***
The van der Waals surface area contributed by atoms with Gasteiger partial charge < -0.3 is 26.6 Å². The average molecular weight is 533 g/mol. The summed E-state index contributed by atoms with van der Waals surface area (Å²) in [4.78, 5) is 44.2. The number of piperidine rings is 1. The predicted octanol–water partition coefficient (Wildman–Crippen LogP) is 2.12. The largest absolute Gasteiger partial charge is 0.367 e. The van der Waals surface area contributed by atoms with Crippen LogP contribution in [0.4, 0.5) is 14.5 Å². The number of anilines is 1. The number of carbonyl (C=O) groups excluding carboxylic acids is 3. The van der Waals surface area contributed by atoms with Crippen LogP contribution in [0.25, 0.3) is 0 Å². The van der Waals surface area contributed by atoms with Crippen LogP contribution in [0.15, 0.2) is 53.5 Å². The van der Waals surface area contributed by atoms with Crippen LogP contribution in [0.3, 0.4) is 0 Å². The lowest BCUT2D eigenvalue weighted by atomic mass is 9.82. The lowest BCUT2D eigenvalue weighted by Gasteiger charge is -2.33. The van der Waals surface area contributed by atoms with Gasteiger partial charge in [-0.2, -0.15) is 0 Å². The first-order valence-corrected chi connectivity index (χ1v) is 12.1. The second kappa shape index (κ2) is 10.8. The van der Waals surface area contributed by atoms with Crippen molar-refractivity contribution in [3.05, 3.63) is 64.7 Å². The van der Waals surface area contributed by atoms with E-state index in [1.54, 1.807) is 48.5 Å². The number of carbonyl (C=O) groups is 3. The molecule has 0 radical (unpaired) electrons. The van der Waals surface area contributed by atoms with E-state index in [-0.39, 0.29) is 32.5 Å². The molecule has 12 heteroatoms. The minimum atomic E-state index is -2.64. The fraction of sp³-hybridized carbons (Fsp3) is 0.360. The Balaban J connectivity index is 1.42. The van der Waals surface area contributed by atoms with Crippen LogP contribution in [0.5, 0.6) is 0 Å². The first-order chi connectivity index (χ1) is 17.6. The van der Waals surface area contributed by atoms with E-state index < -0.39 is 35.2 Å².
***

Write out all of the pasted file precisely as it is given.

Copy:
The van der Waals surface area contributed by atoms with Gasteiger partial charge < -0.3 is 26.6 Å². The average molecular weight is 533 g/mol. The summed E-state index contributed by atoms with van der Waals surface area (Å²) in [4.78, 5) is 44.2. The number of piperidine rings is 1. The predicted octanol–water partition coefficient (Wildman–Crippen LogP) is 2.12. The largest absolute Gasteiger partial charge is 0.367 e. The van der Waals surface area contributed by atoms with Crippen LogP contribution in [0.4, 0.5) is 14.5 Å². The number of anilines is 1. The number of carbonyl (C=O) groups excluding carboxylic acids is 3. The van der Waals surface area contributed by atoms with Crippen LogP contribution in [0.25, 0.3) is 0 Å². The van der Waals surface area contributed by atoms with Crippen LogP contribution in [0.15, 0.2) is 53.5 Å². The van der Waals surface area contributed by atoms with Crippen LogP contribution in [0.3, 0.4) is 0 Å². The lowest BCUT2D eigenvalue weighted by atomic mass is 9.82. The lowest BCUT2D eigenvalue weighted by Gasteiger charge is -2.33. The van der Waals surface area contributed by atoms with Gasteiger partial charge in [-0.2, -0.15) is 0 Å². The first-order valence-corrected chi connectivity index (χ1v) is 12.1. The second kappa shape index (κ2) is 10.8. The van der Waals surface area contributed by atoms with Crippen molar-refractivity contribution in [3.05, 3.63) is 64.7 Å². The van der Waals surface area contributed by atoms with E-state index in [1.54, 1.807) is 48.5 Å². The number of carbonyl (C=O) groups is 3. The molecule has 0 radical (unpaired) electrons. The van der Waals surface area contributed by atoms with E-state index in [-0.39, 0.29) is 32.5 Å². The molecule has 12 heteroatoms. The minimum atomic E-state index is -2.64. The fraction of sp³-hybridized carbons (Fsp3) is 0.360. The Balaban J connectivity index is 1.42. The van der Waals surface area contributed by atoms with Crippen LogP contribution in [0.5, 0.6) is 0 Å². The first-order chi connectivity index (χ1) is 17.6. The van der Waals surface area contributed by atoms with E-state index < -0.39 is 35.2 Å².